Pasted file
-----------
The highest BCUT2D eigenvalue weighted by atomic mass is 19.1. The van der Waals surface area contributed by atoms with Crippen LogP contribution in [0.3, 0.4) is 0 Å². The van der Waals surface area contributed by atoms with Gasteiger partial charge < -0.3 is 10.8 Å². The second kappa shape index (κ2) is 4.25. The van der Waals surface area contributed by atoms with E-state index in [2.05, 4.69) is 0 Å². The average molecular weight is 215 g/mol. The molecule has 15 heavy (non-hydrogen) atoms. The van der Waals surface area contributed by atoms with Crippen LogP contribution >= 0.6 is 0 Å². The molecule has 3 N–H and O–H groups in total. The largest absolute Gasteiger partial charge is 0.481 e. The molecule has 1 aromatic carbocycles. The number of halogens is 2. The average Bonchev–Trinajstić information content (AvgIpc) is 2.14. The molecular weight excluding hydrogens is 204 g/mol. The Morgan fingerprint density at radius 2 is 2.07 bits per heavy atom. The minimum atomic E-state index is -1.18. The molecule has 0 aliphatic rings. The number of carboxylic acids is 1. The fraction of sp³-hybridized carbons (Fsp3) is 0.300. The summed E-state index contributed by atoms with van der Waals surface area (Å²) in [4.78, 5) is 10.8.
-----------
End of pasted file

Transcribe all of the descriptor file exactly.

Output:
The highest BCUT2D eigenvalue weighted by atomic mass is 19.1. The van der Waals surface area contributed by atoms with Crippen LogP contribution in [0.3, 0.4) is 0 Å². The van der Waals surface area contributed by atoms with Gasteiger partial charge < -0.3 is 10.8 Å². The second kappa shape index (κ2) is 4.25. The van der Waals surface area contributed by atoms with E-state index in [2.05, 4.69) is 0 Å². The average molecular weight is 215 g/mol. The molecule has 15 heavy (non-hydrogen) atoms. The van der Waals surface area contributed by atoms with Crippen LogP contribution >= 0.6 is 0 Å². The molecule has 3 N–H and O–H groups in total. The largest absolute Gasteiger partial charge is 0.481 e. The molecule has 1 aromatic carbocycles. The number of halogens is 2. The average Bonchev–Trinajstić information content (AvgIpc) is 2.14. The molecular weight excluding hydrogens is 204 g/mol. The Morgan fingerprint density at radius 2 is 2.07 bits per heavy atom. The minimum atomic E-state index is -1.18. The molecule has 0 aliphatic rings. The number of carboxylic acids is 1. The fraction of sp³-hybridized carbons (Fsp3) is 0.300. The summed E-state index contributed by atoms with van der Waals surface area (Å²) in [4.78, 5) is 10.8.